The irony is … this almost didn’t happen. No championship ring. No “Carolina Priceless Gem” Award. No William R. Davie Award. No working side-by-side with Dean Smith, Mack Brown, Butch Davis or Roy Williams.
Woody’s goal was to be the TV “Voice of the ACC” for football and men’s basketball, and “never had doing the games on his radar, whatsoever.” The defining moment: a phone call from UNC Athletic Director Homer Rice inviting Woody to lunch. “I was not interested in this initially, but did the courtesy thing and went,” said Woody. Talk of the day was the possibility of Woody doing radio play-by-play for Carolina. He comments, “Still, after lunch, it wasn’t even on my mind. It really got on my mind driving back to Greensboro that afternoon.”
Coming back to Chapel Hill was as comfortable as a pair of well-worn shoes to the Mebane-born, Orange County native. It just fit. Woody commuted from Greensboro for several years until relocating to Cary briefly and finally, in 1984 to Chapel Hill where he lives today with Jean, his wife of 46 years.
“You may think you like this place,” referring to Chapel Hill, “you may even think you LOVE this place,” he scoots back and lowers his pitch for sincerity, “but tell me how you feel about it in five years after you leave. It has the most magnetic appeal of any place I have ever been in my life.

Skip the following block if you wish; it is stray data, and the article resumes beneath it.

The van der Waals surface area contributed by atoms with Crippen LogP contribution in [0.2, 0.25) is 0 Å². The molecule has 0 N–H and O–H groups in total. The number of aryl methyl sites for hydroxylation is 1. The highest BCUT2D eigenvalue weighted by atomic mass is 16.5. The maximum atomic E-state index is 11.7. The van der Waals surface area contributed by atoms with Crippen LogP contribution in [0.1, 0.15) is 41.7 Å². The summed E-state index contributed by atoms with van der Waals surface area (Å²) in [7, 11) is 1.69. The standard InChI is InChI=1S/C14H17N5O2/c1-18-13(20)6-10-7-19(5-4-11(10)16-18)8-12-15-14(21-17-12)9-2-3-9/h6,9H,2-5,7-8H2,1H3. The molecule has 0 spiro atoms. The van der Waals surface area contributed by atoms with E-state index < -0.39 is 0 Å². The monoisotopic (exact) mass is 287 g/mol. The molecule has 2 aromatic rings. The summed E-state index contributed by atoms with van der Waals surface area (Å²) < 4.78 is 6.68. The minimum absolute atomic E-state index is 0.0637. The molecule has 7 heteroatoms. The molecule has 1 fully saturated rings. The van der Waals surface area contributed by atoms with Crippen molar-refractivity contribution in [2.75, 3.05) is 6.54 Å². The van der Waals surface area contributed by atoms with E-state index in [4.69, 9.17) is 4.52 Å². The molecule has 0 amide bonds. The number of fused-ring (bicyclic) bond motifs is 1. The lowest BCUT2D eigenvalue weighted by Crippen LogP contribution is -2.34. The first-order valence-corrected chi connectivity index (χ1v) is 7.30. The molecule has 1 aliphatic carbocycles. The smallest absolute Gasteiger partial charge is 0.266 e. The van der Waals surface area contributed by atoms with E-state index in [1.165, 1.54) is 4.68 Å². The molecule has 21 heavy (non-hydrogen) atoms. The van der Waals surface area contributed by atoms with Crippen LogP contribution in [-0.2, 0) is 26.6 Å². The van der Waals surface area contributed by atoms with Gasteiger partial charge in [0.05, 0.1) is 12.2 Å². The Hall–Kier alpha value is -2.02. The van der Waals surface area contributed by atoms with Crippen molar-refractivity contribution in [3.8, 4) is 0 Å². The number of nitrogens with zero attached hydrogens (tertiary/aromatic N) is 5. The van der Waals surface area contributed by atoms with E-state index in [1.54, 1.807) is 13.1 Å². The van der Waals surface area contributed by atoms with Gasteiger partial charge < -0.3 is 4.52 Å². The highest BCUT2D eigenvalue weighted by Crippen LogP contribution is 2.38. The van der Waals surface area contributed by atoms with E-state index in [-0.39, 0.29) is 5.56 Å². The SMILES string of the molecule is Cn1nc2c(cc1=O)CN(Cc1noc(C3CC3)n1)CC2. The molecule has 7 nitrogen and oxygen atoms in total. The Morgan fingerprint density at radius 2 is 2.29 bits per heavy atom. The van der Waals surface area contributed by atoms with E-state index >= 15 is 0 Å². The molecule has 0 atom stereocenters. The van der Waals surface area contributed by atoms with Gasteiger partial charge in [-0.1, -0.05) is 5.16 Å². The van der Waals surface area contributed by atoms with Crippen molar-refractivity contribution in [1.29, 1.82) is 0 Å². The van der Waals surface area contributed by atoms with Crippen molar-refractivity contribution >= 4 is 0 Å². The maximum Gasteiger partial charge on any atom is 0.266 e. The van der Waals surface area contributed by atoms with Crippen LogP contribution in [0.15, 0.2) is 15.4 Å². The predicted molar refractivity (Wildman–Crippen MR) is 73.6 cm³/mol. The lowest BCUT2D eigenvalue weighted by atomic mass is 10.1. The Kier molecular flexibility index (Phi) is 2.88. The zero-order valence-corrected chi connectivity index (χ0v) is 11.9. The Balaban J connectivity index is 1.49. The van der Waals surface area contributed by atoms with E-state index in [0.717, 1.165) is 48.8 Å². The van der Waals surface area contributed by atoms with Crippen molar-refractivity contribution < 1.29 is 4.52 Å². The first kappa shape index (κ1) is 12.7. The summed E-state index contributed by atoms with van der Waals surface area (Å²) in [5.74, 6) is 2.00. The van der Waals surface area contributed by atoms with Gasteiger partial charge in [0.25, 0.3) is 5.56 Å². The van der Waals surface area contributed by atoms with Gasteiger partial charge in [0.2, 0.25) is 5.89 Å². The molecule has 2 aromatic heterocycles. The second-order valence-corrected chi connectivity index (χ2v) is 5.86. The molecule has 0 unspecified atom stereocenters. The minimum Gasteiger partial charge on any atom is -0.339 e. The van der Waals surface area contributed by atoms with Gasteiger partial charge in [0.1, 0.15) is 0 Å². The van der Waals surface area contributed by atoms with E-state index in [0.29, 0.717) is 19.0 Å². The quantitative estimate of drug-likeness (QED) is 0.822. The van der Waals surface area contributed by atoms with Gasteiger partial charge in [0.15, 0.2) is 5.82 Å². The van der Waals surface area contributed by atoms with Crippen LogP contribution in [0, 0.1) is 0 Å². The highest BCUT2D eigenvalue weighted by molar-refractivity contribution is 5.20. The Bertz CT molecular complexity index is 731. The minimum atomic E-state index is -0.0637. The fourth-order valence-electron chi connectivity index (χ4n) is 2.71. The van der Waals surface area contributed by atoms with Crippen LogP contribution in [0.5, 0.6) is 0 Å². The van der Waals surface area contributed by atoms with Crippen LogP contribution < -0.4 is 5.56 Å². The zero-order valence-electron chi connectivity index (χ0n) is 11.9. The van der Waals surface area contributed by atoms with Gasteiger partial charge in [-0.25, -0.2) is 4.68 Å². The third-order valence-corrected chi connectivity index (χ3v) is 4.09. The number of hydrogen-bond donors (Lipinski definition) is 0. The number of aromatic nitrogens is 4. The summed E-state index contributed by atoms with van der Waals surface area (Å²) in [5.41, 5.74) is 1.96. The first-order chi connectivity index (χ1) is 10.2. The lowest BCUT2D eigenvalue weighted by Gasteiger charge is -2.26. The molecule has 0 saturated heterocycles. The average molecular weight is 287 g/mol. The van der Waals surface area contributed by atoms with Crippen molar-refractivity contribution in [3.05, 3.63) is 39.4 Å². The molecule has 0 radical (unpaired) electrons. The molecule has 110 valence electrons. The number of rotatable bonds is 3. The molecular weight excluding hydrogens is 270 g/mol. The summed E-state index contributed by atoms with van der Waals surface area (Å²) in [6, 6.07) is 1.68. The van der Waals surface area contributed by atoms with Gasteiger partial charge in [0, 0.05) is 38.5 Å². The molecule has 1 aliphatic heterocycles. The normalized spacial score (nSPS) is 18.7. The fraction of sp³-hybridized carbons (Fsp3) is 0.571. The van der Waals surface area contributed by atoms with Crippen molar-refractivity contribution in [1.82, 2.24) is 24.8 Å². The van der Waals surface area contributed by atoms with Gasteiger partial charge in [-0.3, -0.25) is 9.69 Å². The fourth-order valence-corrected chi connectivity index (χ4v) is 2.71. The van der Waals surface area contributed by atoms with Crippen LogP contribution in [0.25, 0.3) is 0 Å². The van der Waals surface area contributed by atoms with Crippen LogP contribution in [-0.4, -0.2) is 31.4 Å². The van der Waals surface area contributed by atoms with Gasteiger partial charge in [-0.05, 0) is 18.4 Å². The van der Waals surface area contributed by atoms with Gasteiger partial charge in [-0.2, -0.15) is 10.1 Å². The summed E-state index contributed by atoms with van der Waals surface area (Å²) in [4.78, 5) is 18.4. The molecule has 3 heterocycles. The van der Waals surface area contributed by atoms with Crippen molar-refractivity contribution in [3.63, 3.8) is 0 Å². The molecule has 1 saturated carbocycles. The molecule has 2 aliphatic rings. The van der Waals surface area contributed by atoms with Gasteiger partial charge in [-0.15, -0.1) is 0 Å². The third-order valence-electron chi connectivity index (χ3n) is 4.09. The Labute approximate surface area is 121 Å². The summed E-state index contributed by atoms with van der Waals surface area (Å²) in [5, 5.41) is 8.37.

“Everybody who’s ever gone to school here … wants to be back in Chapel Hill, at some time before their life is over.” Woody graduated in 1963 with an AB degree in radio, television and motion picture.
Eight years ago, Woody created a home office — a virtual memory lane. Friends say: It’s his ‘ego room.’ It puzzles the insurance agent who says, ‘Look at this picture … look at this ball … how do you value something like that?’ Never a thought of showing off, just simply a reminder of what has been.
Outside his office, a sitting room showcases two large National Geographic maps — gifts from his sons. One world map and one U.S. map adorn the wall, peppered with pins for every location visited with the North Carolina men’s basketball team.
Woody’s peacock feathers are almost visible when sharing stories about sons Taylor and Wes. Taylor is the network affiliations manger for International Sports Properties in Winston-Salem. Sitting forward, similar to Mufasa holding Simba for all to see, he asks, “Who hired Wes Durham to come to Georgia Tech as a play-by-play announcer? Homer Rice — who hired me in the spring of 1971 to do Carolina play-by-play.” Both Durham men were hired by the same man, Homer Rice, to do the same job for two different universities … decades apart. Talk about fate?
As for retirement … friends say, “When it’s time, you’ll know.” He clasps his hands, leans forward and says, “I don’t really feel like it’s time, but I don’t want to stay so long that I lose my passion.” Woody wants to go out on top, and “The next day … be on the first tee playing 36” — that’s two rounds of golf for the unfamiliar. And who knows, maybe his words will paint a picture of what it’s like to chase a little white ball around the links.